Disneyland wasn’t always the multi-billion dollar enterprise it is today. Here’s how the Californian landmark came to be…. By Alissa Jenkins
It has captured the imagination of children across the globe for generations, but long before this iconic Californian wonderland opened, it entertained the thoughts of none other than Mr Walt Disney himself.
Legend has it that he was inspired to open Disneyland after visiting other amusement parks with his young daughters.
He observed how poorly maintained the parks were – and how bored waiting parents were – sparking the idea for Disneyland, an amusement park that would offer attractions for both children and adults, so families could enjoy the experience together.
So, after many pitches, his idea finally received financial backing and Disney purchased a block of land in semi-rural Orange County to turn this dream into a reality.
Construction began on July 21, 1954 (an ambitious 12 months before the scheduled opening), and the first step was to clear 160 acres of citrus trees and move 15 houses to make room for the impending park.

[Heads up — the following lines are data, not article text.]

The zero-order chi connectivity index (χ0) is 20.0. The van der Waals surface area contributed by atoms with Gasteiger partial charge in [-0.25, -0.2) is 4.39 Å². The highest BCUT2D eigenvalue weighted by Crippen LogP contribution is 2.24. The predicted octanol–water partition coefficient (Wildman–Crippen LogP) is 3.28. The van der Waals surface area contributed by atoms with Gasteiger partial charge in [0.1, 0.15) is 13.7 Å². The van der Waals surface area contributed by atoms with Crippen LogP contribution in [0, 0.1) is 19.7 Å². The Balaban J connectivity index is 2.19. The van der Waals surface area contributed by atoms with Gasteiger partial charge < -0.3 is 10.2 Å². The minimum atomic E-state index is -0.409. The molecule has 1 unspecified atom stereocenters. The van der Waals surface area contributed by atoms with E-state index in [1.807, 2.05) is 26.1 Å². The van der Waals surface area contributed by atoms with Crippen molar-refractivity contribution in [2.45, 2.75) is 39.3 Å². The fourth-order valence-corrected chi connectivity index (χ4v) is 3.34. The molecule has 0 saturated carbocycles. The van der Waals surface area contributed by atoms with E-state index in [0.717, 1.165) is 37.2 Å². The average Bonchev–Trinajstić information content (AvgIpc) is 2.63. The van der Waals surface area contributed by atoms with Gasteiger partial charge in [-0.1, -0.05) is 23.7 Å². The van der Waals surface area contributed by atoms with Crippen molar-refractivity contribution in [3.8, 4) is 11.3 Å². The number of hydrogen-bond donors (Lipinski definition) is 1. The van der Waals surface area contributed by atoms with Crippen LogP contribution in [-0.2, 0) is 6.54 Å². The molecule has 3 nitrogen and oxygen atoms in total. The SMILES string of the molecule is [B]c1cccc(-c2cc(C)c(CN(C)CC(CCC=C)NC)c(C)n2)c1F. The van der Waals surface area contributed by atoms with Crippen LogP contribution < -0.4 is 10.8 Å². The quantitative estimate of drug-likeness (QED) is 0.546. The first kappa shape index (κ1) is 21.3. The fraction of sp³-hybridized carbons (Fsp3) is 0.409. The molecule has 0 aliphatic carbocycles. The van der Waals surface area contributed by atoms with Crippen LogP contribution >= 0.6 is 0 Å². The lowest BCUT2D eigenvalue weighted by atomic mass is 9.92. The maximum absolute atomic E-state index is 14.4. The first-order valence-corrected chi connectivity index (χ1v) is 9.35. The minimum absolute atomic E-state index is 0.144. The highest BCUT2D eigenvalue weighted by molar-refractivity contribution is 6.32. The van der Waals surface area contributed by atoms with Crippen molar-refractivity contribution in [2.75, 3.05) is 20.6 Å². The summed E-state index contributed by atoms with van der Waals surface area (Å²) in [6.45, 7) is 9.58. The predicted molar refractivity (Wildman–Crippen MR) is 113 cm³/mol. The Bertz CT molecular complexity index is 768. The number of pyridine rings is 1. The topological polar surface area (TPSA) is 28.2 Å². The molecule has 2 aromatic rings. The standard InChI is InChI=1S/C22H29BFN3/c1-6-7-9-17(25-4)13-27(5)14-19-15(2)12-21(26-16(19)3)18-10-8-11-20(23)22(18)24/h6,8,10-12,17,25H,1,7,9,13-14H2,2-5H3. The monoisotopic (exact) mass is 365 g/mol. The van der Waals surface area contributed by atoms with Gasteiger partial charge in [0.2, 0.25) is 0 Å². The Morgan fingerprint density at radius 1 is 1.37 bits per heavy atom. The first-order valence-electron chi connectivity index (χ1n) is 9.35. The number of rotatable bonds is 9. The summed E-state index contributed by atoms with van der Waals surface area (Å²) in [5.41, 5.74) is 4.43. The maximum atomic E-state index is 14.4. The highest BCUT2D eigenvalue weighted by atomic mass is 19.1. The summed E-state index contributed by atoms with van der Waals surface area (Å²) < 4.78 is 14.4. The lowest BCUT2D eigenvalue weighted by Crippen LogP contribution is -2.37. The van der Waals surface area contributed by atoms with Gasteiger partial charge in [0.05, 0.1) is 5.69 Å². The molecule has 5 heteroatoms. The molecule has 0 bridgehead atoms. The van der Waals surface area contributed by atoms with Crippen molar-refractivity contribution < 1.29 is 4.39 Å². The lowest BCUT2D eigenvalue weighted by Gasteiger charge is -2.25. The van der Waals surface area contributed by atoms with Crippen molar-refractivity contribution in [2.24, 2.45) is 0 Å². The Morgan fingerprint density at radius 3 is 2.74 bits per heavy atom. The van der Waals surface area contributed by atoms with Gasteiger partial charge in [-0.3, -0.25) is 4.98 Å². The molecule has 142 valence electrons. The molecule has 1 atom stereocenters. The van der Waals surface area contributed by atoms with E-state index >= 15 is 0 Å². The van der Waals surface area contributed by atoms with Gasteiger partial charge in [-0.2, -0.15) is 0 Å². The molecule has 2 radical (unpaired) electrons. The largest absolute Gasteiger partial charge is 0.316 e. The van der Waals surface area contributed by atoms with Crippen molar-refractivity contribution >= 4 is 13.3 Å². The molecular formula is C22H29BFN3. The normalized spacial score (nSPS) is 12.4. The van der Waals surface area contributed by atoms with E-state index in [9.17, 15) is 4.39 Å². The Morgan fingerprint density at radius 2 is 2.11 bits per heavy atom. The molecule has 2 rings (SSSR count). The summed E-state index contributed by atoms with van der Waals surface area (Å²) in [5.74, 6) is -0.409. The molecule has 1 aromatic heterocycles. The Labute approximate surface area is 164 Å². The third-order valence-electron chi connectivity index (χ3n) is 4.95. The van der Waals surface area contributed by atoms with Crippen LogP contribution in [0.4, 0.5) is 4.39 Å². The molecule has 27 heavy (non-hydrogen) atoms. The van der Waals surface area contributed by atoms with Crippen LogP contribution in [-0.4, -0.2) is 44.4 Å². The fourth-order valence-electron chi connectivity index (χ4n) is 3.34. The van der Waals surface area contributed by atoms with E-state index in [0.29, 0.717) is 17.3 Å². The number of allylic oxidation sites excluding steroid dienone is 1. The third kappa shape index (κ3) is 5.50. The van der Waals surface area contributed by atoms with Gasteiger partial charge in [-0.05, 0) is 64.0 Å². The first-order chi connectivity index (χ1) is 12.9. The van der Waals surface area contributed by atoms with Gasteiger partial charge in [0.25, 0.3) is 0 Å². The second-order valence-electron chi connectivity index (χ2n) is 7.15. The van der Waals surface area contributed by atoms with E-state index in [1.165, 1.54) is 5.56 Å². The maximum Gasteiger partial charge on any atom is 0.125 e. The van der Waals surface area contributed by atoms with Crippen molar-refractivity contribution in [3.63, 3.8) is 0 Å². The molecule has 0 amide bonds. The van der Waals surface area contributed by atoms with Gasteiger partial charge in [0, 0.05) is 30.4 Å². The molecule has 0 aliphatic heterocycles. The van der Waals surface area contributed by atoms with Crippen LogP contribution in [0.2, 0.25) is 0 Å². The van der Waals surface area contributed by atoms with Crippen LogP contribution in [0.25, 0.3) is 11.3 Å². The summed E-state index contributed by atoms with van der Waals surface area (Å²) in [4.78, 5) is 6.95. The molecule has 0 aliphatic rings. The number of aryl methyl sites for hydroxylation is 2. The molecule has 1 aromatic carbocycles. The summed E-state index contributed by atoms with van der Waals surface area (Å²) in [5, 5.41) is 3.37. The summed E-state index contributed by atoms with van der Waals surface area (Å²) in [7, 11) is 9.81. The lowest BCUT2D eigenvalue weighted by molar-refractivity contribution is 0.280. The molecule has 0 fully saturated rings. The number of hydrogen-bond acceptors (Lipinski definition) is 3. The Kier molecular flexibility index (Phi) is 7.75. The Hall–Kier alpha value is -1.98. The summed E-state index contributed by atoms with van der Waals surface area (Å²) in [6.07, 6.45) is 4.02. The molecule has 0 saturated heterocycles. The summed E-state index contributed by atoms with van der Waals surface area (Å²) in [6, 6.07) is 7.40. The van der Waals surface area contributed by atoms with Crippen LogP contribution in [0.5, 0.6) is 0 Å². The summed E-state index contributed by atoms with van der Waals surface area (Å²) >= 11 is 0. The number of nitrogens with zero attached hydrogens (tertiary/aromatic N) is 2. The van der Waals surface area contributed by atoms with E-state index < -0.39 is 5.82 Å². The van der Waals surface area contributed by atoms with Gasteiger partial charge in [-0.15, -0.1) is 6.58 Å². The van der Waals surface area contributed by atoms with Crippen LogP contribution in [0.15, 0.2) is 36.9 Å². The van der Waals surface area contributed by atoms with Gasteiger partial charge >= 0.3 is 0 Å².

Staff worked around the clock and soon the five original “lands” to make upDisneylandwere completed: Main Street USA, Adventureland, Frontierland, Fantasyland and Tomorrowland.
The above picture was taken in the 1950s, showing Walt Disney (left) overlooking the development of Main Street USA – the entrance toDisneyland. The tram tracks and old-world architecture that line the road can still be seen today, as can the iconicSleepingBeautyCastleat the far end of the street.
On July 17, 1955, the $17,000,000 magical kingdom opened to the public.
Only 6000 people were invited to the Grand Opening, but by mid-afternoon more than 28,000 counterfeit ticket-holders had passed through the gates, making a dramatic start for the park.
Disneyland’s popularity continued to grow. Apparently some 50 million visitors rolled in during the first ten years.
The park has had several extensions and renovations over the years, including the addition ofNew Orleans Square, Critter Country, Mickey’s Toon-town and Disney California Adventure Park, which was built on Disneyland’s original parking lot in 2001.
Today the park is said to receive roughly 15 million visitors each year, and although it’s still largely referred to as “Disneyland”, it was rebranded as Disney land Park in 1998 to distinguish it from the larger Disneyland Resort complex.